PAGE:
A virtual book launch will be viewable on Facebook Live on Tuesday, June 16, 2020, at 7:00 pm CDT.
Jack Zipes will present two new translations of modern fairy tales: Hermynia Zur Mühlen’s ‘The Castle of Truth and Other Revolutionary Tales’ and Paul Vaillant-Couturier’s ‘Johnny Breadless.’ The event is being hosted by Magers and Quinn Booksellers in Minneapolis, MN. Professor Zipes provided review quotes for Loren Niemi’s book “What Haunts Us.”
The author is the translator of The Original Folk and Fairy Tales of the Brothers Grimm and editor of The Sorcerer’s Apprentice (both Princeton), as well as editor of The Great Fairy Tale Tradition (Norton). He is a professor emeritus of German and comparative literature at the University of Minnesota.
Tune in to the Facebook livestream event by accessing this link:
The Castle of Truth is available for purchase online through the publisher: https://press.princeton.edu/books/paperback/9780691201252/the-castle-of-truth-and-other-revolutionary-tales
From the Princeton University Press website; “Hermynia Zur Mühlen (1883–1951), one of the twentieth century’s great political writers, was not seemingly destined for a revolutionary, unconventional literary career.
Altogether, Zur Mühlen wrote thirty novels, mysteries, and story collections, and translated around 150 works, including those of Upton Sinclair, John Galsworthy, and Edna Ferber.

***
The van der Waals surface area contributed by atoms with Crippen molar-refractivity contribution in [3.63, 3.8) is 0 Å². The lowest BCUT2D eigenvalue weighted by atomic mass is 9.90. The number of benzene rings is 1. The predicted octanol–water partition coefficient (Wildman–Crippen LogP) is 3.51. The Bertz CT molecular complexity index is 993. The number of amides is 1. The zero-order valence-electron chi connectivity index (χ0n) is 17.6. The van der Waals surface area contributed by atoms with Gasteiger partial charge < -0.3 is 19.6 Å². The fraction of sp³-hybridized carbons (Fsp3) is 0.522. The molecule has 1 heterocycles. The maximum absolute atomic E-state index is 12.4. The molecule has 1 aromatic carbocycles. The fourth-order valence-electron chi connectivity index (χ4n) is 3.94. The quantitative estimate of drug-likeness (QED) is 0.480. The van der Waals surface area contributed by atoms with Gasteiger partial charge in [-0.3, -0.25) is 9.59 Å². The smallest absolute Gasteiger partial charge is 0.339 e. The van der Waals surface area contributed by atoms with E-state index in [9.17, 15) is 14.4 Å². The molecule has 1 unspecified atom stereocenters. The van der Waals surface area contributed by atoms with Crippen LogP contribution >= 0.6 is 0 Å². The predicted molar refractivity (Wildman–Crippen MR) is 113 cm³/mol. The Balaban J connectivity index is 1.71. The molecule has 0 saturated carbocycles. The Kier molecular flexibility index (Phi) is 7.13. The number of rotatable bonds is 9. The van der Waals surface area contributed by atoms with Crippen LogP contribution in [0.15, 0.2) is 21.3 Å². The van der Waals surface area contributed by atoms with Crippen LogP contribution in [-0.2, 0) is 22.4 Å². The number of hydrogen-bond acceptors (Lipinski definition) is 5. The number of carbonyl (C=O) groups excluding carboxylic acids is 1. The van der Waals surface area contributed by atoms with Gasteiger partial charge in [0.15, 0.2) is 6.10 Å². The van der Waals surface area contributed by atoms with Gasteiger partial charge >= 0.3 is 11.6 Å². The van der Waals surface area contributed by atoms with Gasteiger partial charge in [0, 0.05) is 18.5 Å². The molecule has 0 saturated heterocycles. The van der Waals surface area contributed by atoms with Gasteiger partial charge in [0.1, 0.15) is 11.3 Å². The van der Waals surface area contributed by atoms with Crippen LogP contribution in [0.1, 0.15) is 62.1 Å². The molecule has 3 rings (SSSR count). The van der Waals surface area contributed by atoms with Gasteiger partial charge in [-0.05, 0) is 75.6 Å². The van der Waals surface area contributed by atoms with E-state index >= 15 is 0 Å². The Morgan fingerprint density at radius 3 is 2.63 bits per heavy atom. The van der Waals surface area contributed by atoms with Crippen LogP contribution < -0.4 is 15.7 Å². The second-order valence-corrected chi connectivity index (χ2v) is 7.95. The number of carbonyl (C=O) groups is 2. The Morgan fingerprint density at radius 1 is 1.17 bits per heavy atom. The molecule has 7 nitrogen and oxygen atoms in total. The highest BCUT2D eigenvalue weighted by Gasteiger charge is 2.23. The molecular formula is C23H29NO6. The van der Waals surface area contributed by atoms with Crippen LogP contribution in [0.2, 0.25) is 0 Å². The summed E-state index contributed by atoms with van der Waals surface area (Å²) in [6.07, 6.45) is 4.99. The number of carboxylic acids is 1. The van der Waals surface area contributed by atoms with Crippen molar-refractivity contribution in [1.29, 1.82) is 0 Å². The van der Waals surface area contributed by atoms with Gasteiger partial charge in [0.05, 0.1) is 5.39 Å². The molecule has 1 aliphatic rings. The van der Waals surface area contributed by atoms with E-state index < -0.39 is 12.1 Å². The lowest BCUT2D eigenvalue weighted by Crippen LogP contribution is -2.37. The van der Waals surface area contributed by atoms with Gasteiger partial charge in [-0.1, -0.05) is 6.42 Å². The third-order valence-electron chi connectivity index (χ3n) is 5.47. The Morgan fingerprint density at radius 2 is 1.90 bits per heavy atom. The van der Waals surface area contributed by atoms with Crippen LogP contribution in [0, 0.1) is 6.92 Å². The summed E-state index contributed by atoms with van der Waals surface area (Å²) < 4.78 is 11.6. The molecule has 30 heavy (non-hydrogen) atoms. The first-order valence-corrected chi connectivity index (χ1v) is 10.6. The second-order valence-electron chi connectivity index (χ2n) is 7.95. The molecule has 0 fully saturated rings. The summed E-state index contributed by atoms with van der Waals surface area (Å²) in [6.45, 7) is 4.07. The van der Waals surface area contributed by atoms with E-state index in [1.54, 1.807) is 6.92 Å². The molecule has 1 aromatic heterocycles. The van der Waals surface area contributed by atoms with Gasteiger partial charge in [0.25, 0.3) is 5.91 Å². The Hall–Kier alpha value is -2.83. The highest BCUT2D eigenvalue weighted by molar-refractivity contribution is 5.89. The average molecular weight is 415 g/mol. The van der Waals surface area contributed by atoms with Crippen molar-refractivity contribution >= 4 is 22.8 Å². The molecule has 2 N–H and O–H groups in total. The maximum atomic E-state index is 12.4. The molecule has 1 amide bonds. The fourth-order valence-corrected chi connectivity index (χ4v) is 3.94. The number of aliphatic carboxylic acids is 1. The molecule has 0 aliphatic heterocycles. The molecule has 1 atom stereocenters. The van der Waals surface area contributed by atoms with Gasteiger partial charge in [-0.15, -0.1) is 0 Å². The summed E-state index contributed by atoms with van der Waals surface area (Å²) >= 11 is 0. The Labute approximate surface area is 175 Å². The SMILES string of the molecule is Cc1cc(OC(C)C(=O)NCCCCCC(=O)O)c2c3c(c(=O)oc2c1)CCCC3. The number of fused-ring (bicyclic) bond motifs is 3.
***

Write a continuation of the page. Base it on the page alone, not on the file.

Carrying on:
The Castle of Truth and Other Revolutionary Tales presents English readers with a selection of Zur Mühlen’s best political fairy tales, some translated from German for the first time.
In contrast to the classical tales of the Brothers Grimm and Hans Christian Andersen, Zur Mühlen’s candid, forthright stories focus on social justice and the plight of the working class, with innovative plots intended to raise the political consciousness of readers young and old.
This new Zipes translation of “Johnny Breadless” is available through the publisher’s website at https://www.wsupress.wayne.edu/books/detail/johnny-breadless
From Wayne State University Press; “During World War I at Christmas time in 1914 there were sudden widespread unofficial ceasefires along the Western Front organized by the French, British, and German soldiers. They crossed trenches to exchange food, souvenirs, and ideas.
“Paul Vaillant-Couturier (1892–1937) was one of the French soldiers among those who celebrated truce. …after enlisting in the French army and serving in the infantry and artillery, he came to realize how cruel war was and caused the deaths of thousands of young men who sacrificed their lives to protect the interests of the ruling classes.
“Concerned about the future of young people, Vaillant-Couturier published numerous books about the war, and one of his most significant works was Jean sans pain (Johnny Breadless, 1921). It describes a much different education than he had received, for Johnny Breadless is an orphan and does not understand why and how his parents died and why there is no help for him. It is only after he encounters an amazing rabbit who takes him on a trip to various parts of France during World War I that Johnny begins to grasp the true conditions that lead to the exploitation of common people and to wars that benefit the rich. It is in this remarkable fairy-tale novel that a ceasefire takes place—one that gives Johnny hope that people can live together in peace. It is a truce that Vaillant-Courturer “waged” for most of his life.”